Human papillomavirus (HPV) is one of the most common sexually transmitted infections in the United States, however vaccination uptake remains low. One of the known barriers of low vaccination rates is lack of a health care provider recommendation. The purpose of this project was to implement a practice change to increase the number of HPV vaccine recommendations provided by primary care providers (PCPs) to patients aged 9-26 years. The setting for this project was the Little Colorado Physician’s Office, a primary care clinic in rural northern Arizona. Four PCPs, including three family physicians and one family nurse practitioner, and members of the QI team participated in the project. The project was designed as a quality improvement project, guided by the Model for Improvement framework. The needs of the individual practice and their population were assessed by a quality improvement (QI) team using a fishbone diagram for root-cause analysis. A practice change was then implemented by the QI team and evaluated for its effectiveness in improving HPV vaccination recommendations. Outcome measures included the number of HPV vaccine recommendations made by a primary care provider to eligible patients and the number of HPV vaccines administered to patients. In a four-week period of practice change implementation, eight patients were considered eligible for the HPV vaccine. Of these patients, 100% were offered the HPV vaccine by their healthcare provider. The practice change was successful in promoting HPV vaccination recommendations by PCPs, and the QI team reported the change was beneficial to their practice.
    • Reducing SARS-CoV-2 Vaccination Hesitancy in a Primary Care Setting

      Allison, Theresa; DeMello, Blythe; Pacheco, Christy; Locke, Sarah (The University of Arizona., 2022)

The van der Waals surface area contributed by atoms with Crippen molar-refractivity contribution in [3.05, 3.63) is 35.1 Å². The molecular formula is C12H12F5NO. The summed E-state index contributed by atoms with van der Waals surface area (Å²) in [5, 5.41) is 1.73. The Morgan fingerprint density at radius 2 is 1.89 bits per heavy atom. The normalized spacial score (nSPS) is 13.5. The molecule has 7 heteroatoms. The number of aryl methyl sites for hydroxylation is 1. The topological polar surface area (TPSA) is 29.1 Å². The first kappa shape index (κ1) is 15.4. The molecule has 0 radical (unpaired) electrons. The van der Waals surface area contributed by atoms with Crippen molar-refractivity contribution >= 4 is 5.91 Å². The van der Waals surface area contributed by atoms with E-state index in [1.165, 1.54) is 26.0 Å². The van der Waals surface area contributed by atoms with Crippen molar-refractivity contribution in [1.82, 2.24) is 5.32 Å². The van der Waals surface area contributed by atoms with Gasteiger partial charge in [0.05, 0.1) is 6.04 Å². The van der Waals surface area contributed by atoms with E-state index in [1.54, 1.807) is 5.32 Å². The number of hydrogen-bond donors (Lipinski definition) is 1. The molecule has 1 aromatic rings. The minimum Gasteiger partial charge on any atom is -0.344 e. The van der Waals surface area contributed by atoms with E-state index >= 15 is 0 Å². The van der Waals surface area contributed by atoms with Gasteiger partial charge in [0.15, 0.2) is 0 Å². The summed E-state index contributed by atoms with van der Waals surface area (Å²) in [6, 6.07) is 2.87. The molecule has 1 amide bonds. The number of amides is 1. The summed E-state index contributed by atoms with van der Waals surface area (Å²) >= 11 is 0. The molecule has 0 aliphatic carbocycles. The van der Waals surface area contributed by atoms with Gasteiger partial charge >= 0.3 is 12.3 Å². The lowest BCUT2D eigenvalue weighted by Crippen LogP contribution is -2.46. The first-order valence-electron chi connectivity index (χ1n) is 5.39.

Purpose: The purpose of this quality improvement project was to increase SARS-CoV-2 vaccination confidence and knowledge in adults who display reluctance or hesitancy through a brief educational discussion and a written pamphlet. Background: In recent history, the world was faced with an unprecedented challenge as a pandemic quickly encompassed the globe. In early 2020, this became commonly known and referred to as the COVID-19 pandemic. The severe health implications of this respiratory virus quickly overfilled hospitals and placed the health of communities at risk. To get ahead of further spread of COVID-19, it was pertinent to quickly develop an effective vaccine. Following rigorous clinical trials, two mRNA vaccines were approved by the United States (US) Food and Drug Administration (FDA). What seemed like a solution became a challenge within the US. The population of the US showed reluctance to participate in COVID-19 vaccination programs. Vaccine hesitancy related to COVID-19 mRNA vaccines prolonged communities achieving adequate herd immunity. Understanding why individuals were displaying vaccine hesitancy was pertinent for implementing strategies that would lead to increased mRNA COVID-19 vaccine compliance. Methods: Participants were recruited from Peak Family Practice in Colorado Springs, CO. A pre-survey was administered followed by a short one-on-one educational session reviewing a written pamphlet about mRNA vaccines and common misinformation related to COVID-19 vaccines. A post-survey was administered after the educational intervention. Each survey had the same five questions and assessed participant knowledge and confidence related to mRNA COVID-19 vaccines. Results: A total of 20 participants completed the pre- and post-survey responses, along with participating in the short educational session. No statistically significant differences were found, however, participants who changed their answers on post-survey showed an increase in confidence of mRNA vaccines as well as indicating they would be more likely to receive a COVID-19 vaccine. Conclusion: This educational intervention reviewing a written pamphlet of mRNA vaccine information was effective in increasing the confidence of mRNA COVID-19 vaccines in some participants. Participants who changed their post-survey answers indicated an increase in likeliness to receive COVID-19 vaccination and showed improvement in knowledge related to mRNA vaccines. Although there was evidence of clinical significance a larger sample size would be necessary to indicate true statistical significance.